The Norwegian smålens goose, or smålsensgås, is a heritage breed of Norway.  (There are only two heritage breeds of geese in Norway – the Norwegian White goose, or norsk hvitgås, is the other.)  The smålens goose is considered to be the original land race goose.

The standardization of the breed took place in Østfold, originally called Smaalenene, in the early 1900’s, hence the name for the goose.  It is thought that farmers imported the goose from Sweden as they were attracted by the ‘coat of arms’ on the goose’s back.  The goose is small, 5.5-6.5 kilos, and are frugal and robust.  It is very good at sourcing its own food and a good brooder – well suited for natural production.  Geese are bred for meat and the smålens is not competitive in the modern market so their numbers have slowly decreased and now they are in danger of extinction.

Conservation work to preserve this breed started in 1995.  In 2006 restrictions were introduced on keeping poultry outdoors because of bird flu.  The breed suffered greatly.  Today, the Norwegian Genetic Resource Centre, Nordgen, monitors the breed which is now considered highly threatened because there are only about 150 animals left.  Smålens are only kept in existence because of the work of hobby farmers.

Our smålensgjess arrived on the farm in September 2011.  Moose went of a three day car trip to Nesna in Nordland to collect the geese from a horse rehabilitation farm.  As we are developing a living heritage livestock farm, the smålensgås was a natural choice for us.  As mentioned above, they are very frugal and good brooders and, of course, well suited to the Arctic climate.  There is practically no information about them on the internet, even in Norwegian, so Moose tried to get all the insight he could from the sellers, but this was still not enough to prepare us.  This is the one time where experience will have to teach us.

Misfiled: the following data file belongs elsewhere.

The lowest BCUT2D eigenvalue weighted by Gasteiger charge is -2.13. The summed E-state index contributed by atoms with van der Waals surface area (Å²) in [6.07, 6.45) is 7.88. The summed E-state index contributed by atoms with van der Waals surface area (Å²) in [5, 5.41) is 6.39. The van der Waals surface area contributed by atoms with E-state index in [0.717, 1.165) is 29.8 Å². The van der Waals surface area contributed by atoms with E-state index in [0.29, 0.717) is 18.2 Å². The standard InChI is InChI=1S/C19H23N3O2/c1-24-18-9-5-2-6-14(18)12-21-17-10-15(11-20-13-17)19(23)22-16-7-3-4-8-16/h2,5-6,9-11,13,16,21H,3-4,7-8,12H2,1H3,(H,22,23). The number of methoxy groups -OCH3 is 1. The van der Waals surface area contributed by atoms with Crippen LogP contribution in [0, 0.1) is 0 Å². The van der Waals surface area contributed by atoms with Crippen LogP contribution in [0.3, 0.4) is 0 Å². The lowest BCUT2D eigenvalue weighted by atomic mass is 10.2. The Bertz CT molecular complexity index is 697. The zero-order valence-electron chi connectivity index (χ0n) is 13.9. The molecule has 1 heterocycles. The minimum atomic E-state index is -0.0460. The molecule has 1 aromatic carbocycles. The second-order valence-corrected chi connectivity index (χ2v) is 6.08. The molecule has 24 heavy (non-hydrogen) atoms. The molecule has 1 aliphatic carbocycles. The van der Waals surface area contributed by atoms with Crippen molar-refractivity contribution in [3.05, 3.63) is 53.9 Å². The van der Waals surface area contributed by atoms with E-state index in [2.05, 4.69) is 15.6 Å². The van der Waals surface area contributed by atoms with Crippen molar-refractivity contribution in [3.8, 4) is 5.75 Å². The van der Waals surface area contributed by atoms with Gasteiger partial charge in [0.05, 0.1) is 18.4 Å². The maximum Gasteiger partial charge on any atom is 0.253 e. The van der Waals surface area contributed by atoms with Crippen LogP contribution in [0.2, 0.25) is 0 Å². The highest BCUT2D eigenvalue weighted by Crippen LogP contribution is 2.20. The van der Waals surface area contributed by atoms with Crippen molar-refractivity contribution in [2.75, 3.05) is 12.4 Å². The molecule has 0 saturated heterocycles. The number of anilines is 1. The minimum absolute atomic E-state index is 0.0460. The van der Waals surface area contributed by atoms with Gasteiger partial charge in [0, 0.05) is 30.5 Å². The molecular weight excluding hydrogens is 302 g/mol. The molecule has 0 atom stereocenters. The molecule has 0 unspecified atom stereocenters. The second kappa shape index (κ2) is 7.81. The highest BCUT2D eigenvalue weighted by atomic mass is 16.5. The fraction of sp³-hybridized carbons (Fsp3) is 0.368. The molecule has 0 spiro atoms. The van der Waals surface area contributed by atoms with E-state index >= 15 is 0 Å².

We chose to get six geese as that is all we could fit in the back of the car – Moose was also picking up some new chickens on the way.  We were very exited in September.  We had been waiting all year for the geese and the sellers wouldn’t allow us to pick them up until the geese had paired up for mating (we had to buy pairs).  Even though the sellers have over 40 smålens and were one of the breeders in charge of regenerating the breed by Nordgen, they didn’t seem to know much about them.  The geese were pretty much left to themselves.  They could wander where they wanted, eat what they wanted and do what they wanted, when they wanted.  Predators were one of our main concerns and the sellers said that many of their baby geese had been taken by a fox recently but the sellers still let the geese roam out of sight day and night.

At the Nesna farm the geese were cornered in the barn, Moose just picked the geese out with a finger (4 adults and 2 first years), they were grabbed and loaded into the car.  I was very excited when our car pulled up our drive.  When I saw the geese for the first time I was amazed at how beautiful they were.  Their feathers and colouring are majestic but nobody told me how beautiful their baby blue eyes are.

But boy do you have to be careful how you hold them.  One loose wing and they will slap you in the face!  To pick a goose up it is best to secure the gooses wings with your hands and then tuck the goose under one arm while the other arm helps support the weight.  Our geese don’t snap or bite so there is no fear of loosing an ear.

We put them into an enclosure so they could get used to the farm in safety.  That is when I found out that geese like eating dirt.

When I see them all together in pictures it brings tears to my eyes.  (For this story, read on!)

The geese are very good at being herded.  If they veer of to the side, just a quick arm out will get them back on track again.  They are slow movers though.  Livestock geese are bred to be heavy, usually too heavy to fly.  Our geese fly along the ground as they run but never get lift.  Being feisty towards people, even attackers, is no smålensgås.  They are lovely and kind.  If they don’t like you coming too close they hiss at you but they are calm, very quiet and easy going.